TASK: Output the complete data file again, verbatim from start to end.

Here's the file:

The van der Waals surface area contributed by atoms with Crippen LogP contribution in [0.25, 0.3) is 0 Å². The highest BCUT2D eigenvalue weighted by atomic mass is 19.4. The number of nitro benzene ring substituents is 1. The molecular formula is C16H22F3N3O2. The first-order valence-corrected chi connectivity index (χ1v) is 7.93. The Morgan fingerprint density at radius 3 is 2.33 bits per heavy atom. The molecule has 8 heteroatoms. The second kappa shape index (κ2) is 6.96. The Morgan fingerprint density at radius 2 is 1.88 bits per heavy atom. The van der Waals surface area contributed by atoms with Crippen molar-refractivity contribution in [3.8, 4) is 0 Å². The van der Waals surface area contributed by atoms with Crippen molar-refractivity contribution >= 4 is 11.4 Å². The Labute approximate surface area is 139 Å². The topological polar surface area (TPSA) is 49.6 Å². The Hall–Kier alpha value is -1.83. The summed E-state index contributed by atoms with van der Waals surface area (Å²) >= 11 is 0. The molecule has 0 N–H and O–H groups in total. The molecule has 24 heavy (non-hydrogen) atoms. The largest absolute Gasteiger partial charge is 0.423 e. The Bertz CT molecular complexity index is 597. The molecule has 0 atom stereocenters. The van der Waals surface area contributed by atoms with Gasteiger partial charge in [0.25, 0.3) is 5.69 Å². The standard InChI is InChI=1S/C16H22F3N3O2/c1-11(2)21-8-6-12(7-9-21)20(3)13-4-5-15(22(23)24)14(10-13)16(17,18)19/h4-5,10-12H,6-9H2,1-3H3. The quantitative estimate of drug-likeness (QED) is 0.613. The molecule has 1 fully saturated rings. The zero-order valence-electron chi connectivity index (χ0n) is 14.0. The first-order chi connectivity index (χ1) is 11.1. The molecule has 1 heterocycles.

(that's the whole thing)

The van der Waals surface area contributed by atoms with Crippen LogP contribution in [0.25, 0.3) is 0 Å². The highest BCUT2D eigenvalue weighted by atomic mass is 19.4. The number of nitro benzene ring substituents is 1. The molecular formula is C16H22F3N3O2. The first-order valence-corrected chi connectivity index (χ1v) is 7.93. The Morgan fingerprint density at radius 3 is 2.33 bits per heavy atom. The molecule has 8 heteroatoms. The second kappa shape index (κ2) is 6.96. The Morgan fingerprint density at radius 2 is 1.88 bits per heavy atom. The van der Waals surface area contributed by atoms with Crippen molar-refractivity contribution in [3.8, 4) is 0 Å². The van der Waals surface area contributed by atoms with Crippen molar-refractivity contribution >= 4 is 11.4 Å². The Labute approximate surface area is 139 Å². The topological polar surface area (TPSA) is 49.6 Å². The Hall–Kier alpha value is -1.83. The summed E-state index contributed by atoms with van der Waals surface area (Å²) >= 11 is 0. The molecule has 0 N–H and O–H groups in total. The molecule has 24 heavy (non-hydrogen) atoms. The largest absolute Gasteiger partial charge is 0.423 e. The Bertz CT molecular complexity index is 597. The molecule has 0 atom stereocenters. The van der Waals surface area contributed by atoms with Gasteiger partial charge in [0.25, 0.3) is 5.69 Å². The standard InChI is InChI=1S/C16H22F3N3O2/c1-11(2)21-8-6-12(7-9-21)20(3)13-4-5-15(22(23)24)14(10-13)16(17,18)19/h4-5,10-12H,6-9H2,1-3H3. The quantitative estimate of drug-likeness (QED) is 0.613. The molecule has 1 fully saturated rings. The zero-order valence-electron chi connectivity index (χ0n) is 14.0. The first-order chi connectivity index (χ1) is 11.1. The molecule has 1 heterocycles.